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There's a lot of advice for singles out there. These 5 great quotes cut through the clutter.

Here's some real, compassionate advice for those who are single and ready to mingle.

There's a lot of advice for singles out there. These 5 great quotes cut through the clutter.

Have you ever thought "What's wrong with me?" while scrolling through endless photos of your happily wedded Facebook friends?

Or maybe you just had one of those but-WHEN-will-it-happen gab-sessions with your best friends.


GIF from "Sex and the City."

Sara Eckel has heard every piece of advice for single people you can imagine. Luckily, she's managed to weed out only the useful stuff.

There are tons of self-help books out there that pretty much give the same advice about finding The One. Eckel's book, It's Not You: 27 (Wrong) Reasons You're Single, really breaks the mold and uses realistic, research-based insights into singlehood and how to deal with it.

Here are five wisdom nuggets that provide some much-needed insight into singlehood:

1. It's totally natural to not feel 100% if you don't have a special romantic someone.

When will I find the cat pillow to my ruffled-butt-pants baby??

"If you're single and feel a void — if you find that career, friends, books, and travel are actually not enough — it's not because you're dizzy-brained or immature; it's because you're feeling a very legitimate need." — Sara Eckel

For some reason, we like to say "You're too desperate" when people are willing to admit that they don't feel completely fulfilled without a romantic partner. But as human beings, it's natural to want and crave that sort of connection.

2. Dating takes a lot of energy and time. It's OK if you want to take a break from dating to recoup.

Sometimes you have to just say no.

"By all means, continue to make your life as rich and interesting as possible. Learn to speak Mandarin, become a Big Sister, take that solo trip to Peru. But do them for their own sake, not as a means of polishing your life resume or reassuring yourself or the world of your worthiness. You're already worthy. There's nothing to prove." — Sara Eckel

Sometimes the search can seem endless and you feel like you need to take a break. But then friends (or insistent parents) say: "You need to keep trying!" Dating can be emotionally and physically exhausting. Know how you sometimes need to take a day off after doing a really hard workout? Similar principle. It's OK if you need some time to recover.

3. Can't stay positive the entire time you're searching for a partner? That makes you ... normal.

I don't blame you. It's tough out there.

"Dating is an act of outrageous vulnerability. You're leaving the comfort of your home and your friends to subject yourself to the scrutiny of strangers. ... It doesn't get more optimistic than that." — Sara Eckel

You might have heard this after complaining to your friend about dating or being single: "You're too negative." But think about it: If you're still searching for that connection, you're putting yourself out there on a regular basis. Just that effort reveals that you're anything but "too negative."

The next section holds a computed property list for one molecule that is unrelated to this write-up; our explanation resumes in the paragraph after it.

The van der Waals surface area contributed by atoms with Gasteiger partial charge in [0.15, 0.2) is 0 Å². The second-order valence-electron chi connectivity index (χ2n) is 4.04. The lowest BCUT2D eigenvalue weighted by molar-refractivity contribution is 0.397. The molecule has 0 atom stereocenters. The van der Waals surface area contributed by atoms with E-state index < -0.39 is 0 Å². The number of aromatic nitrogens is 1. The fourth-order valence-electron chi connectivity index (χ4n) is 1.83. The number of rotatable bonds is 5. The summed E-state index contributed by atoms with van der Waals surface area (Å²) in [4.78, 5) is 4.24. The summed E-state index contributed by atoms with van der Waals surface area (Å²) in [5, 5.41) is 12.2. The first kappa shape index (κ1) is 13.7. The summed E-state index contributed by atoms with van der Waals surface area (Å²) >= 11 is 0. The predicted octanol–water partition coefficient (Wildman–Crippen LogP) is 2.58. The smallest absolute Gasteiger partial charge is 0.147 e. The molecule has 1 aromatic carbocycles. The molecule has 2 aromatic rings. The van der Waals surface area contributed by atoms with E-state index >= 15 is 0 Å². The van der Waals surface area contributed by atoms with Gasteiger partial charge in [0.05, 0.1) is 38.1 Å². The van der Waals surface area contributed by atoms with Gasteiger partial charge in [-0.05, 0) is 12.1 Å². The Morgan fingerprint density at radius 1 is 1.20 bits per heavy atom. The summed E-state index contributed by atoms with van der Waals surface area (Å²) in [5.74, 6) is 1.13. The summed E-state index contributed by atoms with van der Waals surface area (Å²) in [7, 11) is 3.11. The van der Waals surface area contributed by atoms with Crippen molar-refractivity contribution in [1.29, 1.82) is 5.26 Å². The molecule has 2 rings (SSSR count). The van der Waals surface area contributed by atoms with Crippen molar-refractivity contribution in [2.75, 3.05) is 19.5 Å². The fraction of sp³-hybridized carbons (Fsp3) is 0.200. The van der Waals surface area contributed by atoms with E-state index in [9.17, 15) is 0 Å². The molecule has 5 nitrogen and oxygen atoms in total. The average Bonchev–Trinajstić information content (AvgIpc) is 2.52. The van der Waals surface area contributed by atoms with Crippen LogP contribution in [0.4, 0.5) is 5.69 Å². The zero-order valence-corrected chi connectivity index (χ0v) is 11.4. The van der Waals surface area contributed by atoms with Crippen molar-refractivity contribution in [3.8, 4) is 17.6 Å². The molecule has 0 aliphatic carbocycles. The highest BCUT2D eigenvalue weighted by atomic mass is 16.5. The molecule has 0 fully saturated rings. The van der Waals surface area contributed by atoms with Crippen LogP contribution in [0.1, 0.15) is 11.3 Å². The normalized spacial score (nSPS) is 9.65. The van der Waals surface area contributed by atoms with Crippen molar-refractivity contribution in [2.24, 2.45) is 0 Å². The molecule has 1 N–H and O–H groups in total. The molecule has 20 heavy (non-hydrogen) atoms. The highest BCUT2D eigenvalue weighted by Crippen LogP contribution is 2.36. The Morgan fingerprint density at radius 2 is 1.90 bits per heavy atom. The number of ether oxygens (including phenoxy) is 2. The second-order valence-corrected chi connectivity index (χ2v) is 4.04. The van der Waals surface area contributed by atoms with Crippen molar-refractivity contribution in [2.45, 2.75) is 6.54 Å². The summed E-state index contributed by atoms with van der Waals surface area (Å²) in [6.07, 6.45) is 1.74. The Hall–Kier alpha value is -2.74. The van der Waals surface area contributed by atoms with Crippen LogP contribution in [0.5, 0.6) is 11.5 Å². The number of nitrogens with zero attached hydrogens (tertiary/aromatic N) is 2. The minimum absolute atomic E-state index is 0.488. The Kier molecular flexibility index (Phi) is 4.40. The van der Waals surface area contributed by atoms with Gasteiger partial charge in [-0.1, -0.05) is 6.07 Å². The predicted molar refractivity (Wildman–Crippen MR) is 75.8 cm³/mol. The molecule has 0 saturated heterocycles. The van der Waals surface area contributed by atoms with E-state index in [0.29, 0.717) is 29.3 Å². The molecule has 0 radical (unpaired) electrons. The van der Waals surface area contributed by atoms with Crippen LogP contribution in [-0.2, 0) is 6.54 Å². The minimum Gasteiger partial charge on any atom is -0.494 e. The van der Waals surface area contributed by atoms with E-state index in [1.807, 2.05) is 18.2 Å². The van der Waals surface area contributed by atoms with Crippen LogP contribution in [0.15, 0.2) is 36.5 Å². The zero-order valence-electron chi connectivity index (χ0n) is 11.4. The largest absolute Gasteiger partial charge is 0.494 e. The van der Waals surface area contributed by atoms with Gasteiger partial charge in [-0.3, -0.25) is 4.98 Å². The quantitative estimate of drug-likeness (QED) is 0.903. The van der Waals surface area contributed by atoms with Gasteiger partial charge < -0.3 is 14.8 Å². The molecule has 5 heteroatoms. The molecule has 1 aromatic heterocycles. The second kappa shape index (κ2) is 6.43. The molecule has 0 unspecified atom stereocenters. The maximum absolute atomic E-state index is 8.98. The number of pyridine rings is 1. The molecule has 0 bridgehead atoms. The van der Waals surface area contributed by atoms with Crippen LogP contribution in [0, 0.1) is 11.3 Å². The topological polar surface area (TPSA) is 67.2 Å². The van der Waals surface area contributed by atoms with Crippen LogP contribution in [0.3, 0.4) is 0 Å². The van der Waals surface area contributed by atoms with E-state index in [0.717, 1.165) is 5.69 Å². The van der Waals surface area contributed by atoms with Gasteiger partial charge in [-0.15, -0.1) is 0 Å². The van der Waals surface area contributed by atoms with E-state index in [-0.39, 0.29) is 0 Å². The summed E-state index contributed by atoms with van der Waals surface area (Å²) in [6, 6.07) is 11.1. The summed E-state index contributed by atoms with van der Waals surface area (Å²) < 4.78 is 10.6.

4. Wanting a partner doesn't mean you don't love yourself — or your life — enough.

You know you're still fabulous. Just like this cat.

"For many of us, living alone in a society that is so rigorously constructed around couples and nuclear families is hard on the soul. What's important to know is that those pangs you feel as you walk through the park, past the multifamily picnics and couples marching by two-by-two, are not a sign that you're deficient." — Sara Eckel

Raise your hand if you've heard this before: "No one will love you until you love yourself." While it's great to love oneself, studies have found that there is actually no correlation between self-esteem and one's relationship status. In her book, Self-Compassion, psychology researcher Kristin Neff found that people with high self-esteem aren't more well-liked than people with low self-esteem. They just think they're more well-liked.

So, if you want to work on loving yourself more? Go for it. But do it so you can feel better — not to make yourself into a perfect being for your potential partner.

5. Actively seeking a relationship doesn't mean you're not ready to be in one.

Cute kitteh says, "I'm ready!" And she is.

"Marriage and family are eternally celebrated as one of the most important and cherished parts of life — for those who have it. But the single woman who says, 'Yes, I'd like that too,' is immediately dismissed as silly and sad. The fact that you want love is taken as evidence that you're not ready for it." — Sara Eckel

"You want it too badly." "It's because you're focusing too much on it." How is it that wanting love is evidence that you're not ready for it? Don't we need to set goals before we can achieve them? In what other situation do we hear that wanting to do something automatically means we're not ready to do it? Eckel advises to not buy into the idea that we need to suppress our real needs and emotions. It's actually good that you know what you want.

At the end of the day, says Eckel, being single has a lot to do with luck.

If you haven't found love yet, it doesn't mean you're an irreparable person. It's likely that there's nothing wrong with you. Being single isn't some karmic sign from the universe that you are an inherently lesser human being. No one is perfect. As Eckel wisely notes: If being a perfect, whole person was a prerequisite for settling down, the human race would have died out long ago.